“I was at Claire’s.”

“I know. You told me when you left.”

“She says hi,” he told her. He said it as if annoyed that she was forcing him to engage in pleasantries, when in fact she’d done nothing of the kind. Claire also hadn’t requested that Reginald tell Nikki “Hi.” He’d totally made it up.

“Well,” said Nikki, bending her arms and settling into a neck bridge, “hi back.”

Reginald watched her, his earlier urgency dissipating as he realized he’d just crossed a lot of unalarmed streets in order to find an unalarmed woman doing yoga. Nikki did a lot of yoga. A lot, lot, lot of yoga. She seemed to do it in order to infuriate herself. She was a vampire who’d been made from a woman in excellent shape, and no matter how much practice she undertook, she’d never permanently elongate or strengthen any muscles. The exercises were pointless. Nikki said she did them because they hurt and because, if you were masochistic, you could do them forever. The problem with eternity, in Nikki’s opinion, was running out of things to do — and that was especially true when the cities were partitioned off, when you couldn’t hunt without a permit, when you couldn’t stretch your legs in the wild open spaces if you hoped someday to be allowed back inside. Wild humans (the few thousand the patrols never managed to wipe out in the purge) could be dangerous, and nobody wanted to take the risk of allowing pests to enter the city.

Nikki was still looking at him. But her angle was wrong and she couldn’t see him properly, so she kicked her legs off the ground. She rolled sideways until she was up on one hand, her body erect.

“Why are you so sweaty?” she asked.

“Claire,” he said. He was starting to remember his earlier urgency, figuring he should at least check the TV before stopping to gawk at nudity.

“I’m Nikki,” Nikki clarified.

“Claire says it’s starting.”

“What’s starting?”

“The human thing.”

Nikki rolled down, settling back into her bridge. “Oh.”

Reginald felt something inside himself droop. Nikki tried to be kind about Reginald’s occasional prophetic quirks, but after forty years, the false alarms had worn her thin and she no longer believed. It even made sense; he himself didn’t believe most of the time. But every once in a while he’d decide to tinker with the codex like an old man tinkering with an old hobby, and diving fresh into the blood always left him sure he’d missed something and that doom was still coming. But it never did, never had — and, they both felt sure in Reginald’s rational moments, never would.

“It’s true this time,” Reginald said, realizing how lame he must look and sound. “Claire told me.”

Nikki came down onto her back, then stood and donned a robe. She walked up to Reginald but didn’t take his hands as he’d thought she would.

“We’ve been through this,” she said.

Her calm voice made Reginald suddenly furious. She was talking to him the way you’d talk to a mental patient who was beyond the capacity to understand.

“Dammit, Nikki,” he spat. He stepped away from her and began searching the couch, the coffee table, the kitchen countertop. Then he looked at her and said, “Where is the remote?”

Nikki had it in the pocket of her robe. She handed it to him without comment. He clicked on the TV, then flipped past a talk show and an obscene vampire sitcom. He stopped on VNN, which showed an overhead view of a factory in the daytime. It was labeled as a live shot and the audio track was nothing but the whipping sound of helicopter rotors. The rotor noise was loud, probably because there would need to be two of them to support the weight of the helicopter’s metal sun shielding.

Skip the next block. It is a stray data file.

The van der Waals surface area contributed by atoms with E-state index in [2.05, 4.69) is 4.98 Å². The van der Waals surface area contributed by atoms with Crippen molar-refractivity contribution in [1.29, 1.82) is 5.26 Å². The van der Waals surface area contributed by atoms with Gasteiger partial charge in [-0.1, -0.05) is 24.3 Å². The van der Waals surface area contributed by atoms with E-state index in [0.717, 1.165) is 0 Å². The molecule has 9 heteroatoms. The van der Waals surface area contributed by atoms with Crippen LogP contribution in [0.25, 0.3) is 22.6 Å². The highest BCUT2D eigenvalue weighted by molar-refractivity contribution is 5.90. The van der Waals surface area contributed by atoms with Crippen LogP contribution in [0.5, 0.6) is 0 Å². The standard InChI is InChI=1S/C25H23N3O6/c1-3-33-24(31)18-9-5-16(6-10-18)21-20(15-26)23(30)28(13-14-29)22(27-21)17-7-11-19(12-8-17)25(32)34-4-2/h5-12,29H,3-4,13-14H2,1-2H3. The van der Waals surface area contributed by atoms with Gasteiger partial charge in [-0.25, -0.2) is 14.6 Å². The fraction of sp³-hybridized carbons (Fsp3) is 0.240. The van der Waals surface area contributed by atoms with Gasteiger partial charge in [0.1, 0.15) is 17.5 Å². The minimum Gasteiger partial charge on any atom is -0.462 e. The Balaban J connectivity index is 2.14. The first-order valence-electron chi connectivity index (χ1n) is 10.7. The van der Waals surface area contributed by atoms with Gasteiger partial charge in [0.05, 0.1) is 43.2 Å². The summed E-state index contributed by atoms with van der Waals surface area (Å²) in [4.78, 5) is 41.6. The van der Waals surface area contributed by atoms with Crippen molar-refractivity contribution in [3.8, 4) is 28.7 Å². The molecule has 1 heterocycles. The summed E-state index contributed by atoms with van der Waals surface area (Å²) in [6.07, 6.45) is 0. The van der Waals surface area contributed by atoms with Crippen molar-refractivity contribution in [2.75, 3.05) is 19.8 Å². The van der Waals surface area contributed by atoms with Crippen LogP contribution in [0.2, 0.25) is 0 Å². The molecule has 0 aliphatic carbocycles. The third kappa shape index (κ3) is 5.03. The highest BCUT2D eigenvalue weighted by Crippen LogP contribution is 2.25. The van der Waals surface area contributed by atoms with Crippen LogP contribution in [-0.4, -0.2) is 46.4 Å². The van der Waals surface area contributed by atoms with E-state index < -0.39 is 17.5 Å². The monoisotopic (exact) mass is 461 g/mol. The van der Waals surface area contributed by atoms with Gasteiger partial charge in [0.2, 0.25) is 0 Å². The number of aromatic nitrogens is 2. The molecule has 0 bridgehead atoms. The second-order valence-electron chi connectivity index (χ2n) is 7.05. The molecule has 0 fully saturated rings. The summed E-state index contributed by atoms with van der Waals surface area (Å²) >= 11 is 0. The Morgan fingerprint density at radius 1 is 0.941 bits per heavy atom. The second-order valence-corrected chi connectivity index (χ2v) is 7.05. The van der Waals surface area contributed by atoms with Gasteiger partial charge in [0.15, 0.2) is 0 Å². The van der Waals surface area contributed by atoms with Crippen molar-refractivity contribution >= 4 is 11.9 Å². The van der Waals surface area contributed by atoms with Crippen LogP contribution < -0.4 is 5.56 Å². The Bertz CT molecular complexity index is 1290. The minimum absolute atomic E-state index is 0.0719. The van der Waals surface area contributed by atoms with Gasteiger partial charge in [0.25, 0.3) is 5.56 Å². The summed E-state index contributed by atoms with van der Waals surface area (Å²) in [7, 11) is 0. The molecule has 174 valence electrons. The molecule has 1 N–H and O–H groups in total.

“There,” he said, pointing at the TV.

“It’s a factory.”

He pointed to a caption toward the bottom of the screen. “It’s a blood farm. See? I told you.”

“I’m sure it’s just another piece worrying why the human stock keeps getting sick,” she said.

“You’ll see.”

Nikki gave him a look. The look wasn’t angry. It was, if anything, pityingly compassionate. It was the look you’d give a slow person who wanted to record a rock song because he thought it would top the charts.

“Don’t look at me that way,” he said. “Which one of us possesses the vampire codex?”

“I seem to remember spending months looking for that codex myself,” she said. “And yet, it wasn’t there when we opened the crypt.”

“It’s here! It’s in me!”


He turned to the TV, then increased the volume. The video switched back and forth between shots of the blood farm from overhead, shots of the blood farm from a distance on the ground, and shots of two newspeople in a busy newsroom wearing sufficient makeup so as to appear less dead on camera. In the overhead shot, a fire was now visible billowing from one side of the huge, warehouse-style building. In the ground shot, smoke from the same fire rose in a vertical black column. The camera zoomed in, into shadows visible through one end of the hanger-like doors. There were humans around the doors, in the sun, holding them open. Deeper in the shadows, the blurs of vampires could be seen leaping from end to end. As Reginald watched, something small popped like a balloon and spilled red paint. But of course, it wasn’t paint.

Nikki’s demeanor changed. She sat on the edge of the couch and listened. Reginald listened beside her, turning the TV up further, now catching the story as the anchors began speaking.

The facility, it turned out, was the MorningFresh blood farm, located just outside the US vampire core in New York City. Apparently there’d been some sort of a rebellion, with the human captives rising up to seize power from the vampire guards.

Nikki gasped.

Rebellions had been common when the first blood farms had been established after the war, when wild human populations had still existed in vampire-controlled territory. Back then, humans had still outnumbered their vampires neighbors more than twenty-to-one, and due to the peculiar breed of blindness that affects humans in dire situations, they had still been holding out hope that they could turn things around and win the human-vampire war. So when the first farms were established by the governorships in order to ensure that the growing vampire population and the dwindling human population didn’t end up in a food shortage, humans had fought the new businesses tooth and nail — both from inside the farms and from outside, as rescue crews attempted to penetrate the external security. Many human stock had to be killed. For some strange reason during those conflicts (a reason Reginald had blamed on yet more arbitrary supernatural rules established by angels and their ilk, like “humans can’t be glamoured into slavery”), glamouring didn’t often take on human blood stock and never held permanently.

BOOK: Fat Vampire 6: Survival of the Fattest
6.5Mb size Format: txt, pdf, ePub